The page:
- The one scene in the episode that felt a bit off was the reveal of Cersei and Lancel – it has been too long since we’ve seen Lancel (Robert’s squire) for the moment to land for non-readers, and something about the way the scene was framed just didn’t sell “They’re shagging, which means she definitely coerced him into conspiring with the boar to murder Robert” the way it needed to. Cersei seemed very ancillary to this finale, in a way she hasn’t been all season, so that will be something I’m interested in seeing develop next season.
- On a similar note, the Hound is arguably the most underserved supporting player who was credited as part of the main cast, so that’s another question mark given how his role will be expanding in the future.
- I continue to be impressed with Natalie Tena as Osha – she didn’t get much to do in the opening scene, but I just really liked her rapport with Bran, and something about the performance is just resonating with me.
- I won’t lie and say that I’m entirely satisfied with the show’s music, given that it has made almost no impression outside of the theme song, but it seemed well-suited to tonight’s episode: it was especially strong during the final moments, so I’ll be interested to see whether there’s more attention paid to it in season two (since there might be a bit more time to get the composer settled, as opposed to the sudden switch that came at the start of this season).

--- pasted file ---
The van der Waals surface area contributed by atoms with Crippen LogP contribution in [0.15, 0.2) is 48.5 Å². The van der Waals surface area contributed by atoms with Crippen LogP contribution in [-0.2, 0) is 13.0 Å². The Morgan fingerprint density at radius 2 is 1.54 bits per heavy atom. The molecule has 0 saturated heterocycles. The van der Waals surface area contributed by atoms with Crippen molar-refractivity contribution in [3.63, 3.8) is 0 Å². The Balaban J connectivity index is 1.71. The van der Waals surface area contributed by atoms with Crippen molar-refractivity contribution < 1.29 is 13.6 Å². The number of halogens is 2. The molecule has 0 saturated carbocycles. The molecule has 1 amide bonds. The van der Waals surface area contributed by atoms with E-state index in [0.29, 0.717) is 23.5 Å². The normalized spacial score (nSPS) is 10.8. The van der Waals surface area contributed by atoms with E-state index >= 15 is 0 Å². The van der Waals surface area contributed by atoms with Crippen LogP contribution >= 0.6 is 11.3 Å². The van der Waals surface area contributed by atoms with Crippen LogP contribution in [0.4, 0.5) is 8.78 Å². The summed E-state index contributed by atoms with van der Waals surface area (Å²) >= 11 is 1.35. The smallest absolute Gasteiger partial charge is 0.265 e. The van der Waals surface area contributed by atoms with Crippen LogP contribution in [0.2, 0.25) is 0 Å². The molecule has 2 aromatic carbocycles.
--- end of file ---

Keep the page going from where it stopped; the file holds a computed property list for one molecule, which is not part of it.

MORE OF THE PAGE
- Shaggydog and Ghost both make appearances, which is the first time two direwolves have appeared in an episode in a while. I remain curious to see what they do with the direwolves in the second season: although I don’t know if they necessarily appear more often, they become more important, which could present some challenges given how rarely they’ve appeared to this point. This was actually the first time we learned Shaggydog’s name, if I’m not mistaken, so they’re definitely late getting to the wolves in the grand scheme of things.
- There was a lot of talk about a character who Benioff and Weiss wanted to kill in the first season despite their recurring role in later books. I don’t consider it a spoiler to reveal that the character in question was the singer (or bard, if you prefer) Marillion, and it wasn’t so much a death as it was a mutation (pun intended, and heinous). Curious to see how they adjust if they get to a third season, but I guess they’ve got plenty of time to mull that over.
- I remember hearing during casting that the candidates for Joffrey and Sansa tested using the scene on the battlements, so I wasn’t surprised to see Gleeson and Turner knock it out of the park. Admittedly, I sort of imagined that scene with a bird’s eye view of King’s Landing, instead of the isolated space in which it took place here, but the gravity of the scene still landed, and Joffrey has never been more despicable than when he has Meryn slap Sansa instead of doing it himself. Very excited to see Gleeson grow into this role.
- If the show gains some unexpected traction with the Emmys, and Emilia Clarke makes an appearance in Supporting Actress, does she submit this episode? I’d argue it features her strongest moments, but it’s all fallout from the events of previous episodes, and lacks context. Some of the earlier episodes would offer more of a journey, I think, and perhaps a bit more screentime as well. Still, this one would definitely pack a punch.
- I’ll likely be back with some more coverage in the morning (with perhaps a “Game of Thrones the Morning After” review roundup/reaction), and then tomorrow afternoon I’ll be taking part in a live chat at the Daily Beast being organized by Jace Lacob, and featuring some fellow critics as well as some other prominent folks from within the post-air analysis community – you can join the discussion at 2pm ET via this link.